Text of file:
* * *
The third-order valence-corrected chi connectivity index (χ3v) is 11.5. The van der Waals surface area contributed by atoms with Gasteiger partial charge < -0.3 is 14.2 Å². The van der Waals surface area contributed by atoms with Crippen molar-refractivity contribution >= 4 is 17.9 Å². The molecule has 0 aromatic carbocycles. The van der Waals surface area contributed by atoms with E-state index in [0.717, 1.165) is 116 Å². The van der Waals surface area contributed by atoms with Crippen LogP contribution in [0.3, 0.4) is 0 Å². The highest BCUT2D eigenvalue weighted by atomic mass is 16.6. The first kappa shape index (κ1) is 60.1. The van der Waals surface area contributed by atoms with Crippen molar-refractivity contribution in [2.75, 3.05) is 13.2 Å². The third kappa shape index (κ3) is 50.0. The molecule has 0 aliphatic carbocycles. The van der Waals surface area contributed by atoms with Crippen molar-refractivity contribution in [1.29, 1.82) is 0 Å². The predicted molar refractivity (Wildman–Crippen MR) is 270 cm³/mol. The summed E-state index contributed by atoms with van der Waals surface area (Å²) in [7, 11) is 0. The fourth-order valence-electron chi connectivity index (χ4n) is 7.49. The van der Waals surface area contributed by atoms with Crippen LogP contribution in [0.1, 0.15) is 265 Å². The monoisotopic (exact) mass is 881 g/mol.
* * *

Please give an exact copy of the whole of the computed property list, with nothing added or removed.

The third-order valence-corrected chi connectivity index (χ3v) is 11.5. The van der Waals surface area contributed by atoms with Gasteiger partial charge < -0.3 is 14.2 Å². The van der Waals surface area contributed by atoms with Crippen molar-refractivity contribution >= 4 is 17.9 Å². The molecule has 0 aromatic carbocycles. The van der Waals surface area contributed by atoms with E-state index in [0.717, 1.165) is 116 Å². The van der Waals surface area contributed by atoms with Crippen LogP contribution in [0.3, 0.4) is 0 Å². The highest BCUT2D eigenvalue weighted by atomic mass is 16.6. The first kappa shape index (κ1) is 60.1. The van der Waals surface area contributed by atoms with Crippen molar-refractivity contribution in [2.75, 3.05) is 13.2 Å². The third kappa shape index (κ3) is 50.0. The molecule has 0 aliphatic carbocycles. The van der Waals surface area contributed by atoms with Crippen molar-refractivity contribution in [1.29, 1.82) is 0 Å². The predicted molar refractivity (Wildman–Crippen MR) is 270 cm³/mol. The summed E-state index contributed by atoms with van der Waals surface area (Å²) in [7, 11) is 0. The fourth-order valence-electron chi connectivity index (χ4n) is 7.49. The van der Waals surface area contributed by atoms with Crippen LogP contribution in [0.1, 0.15) is 265 Å². The monoisotopic (exact) mass is 881 g/mol.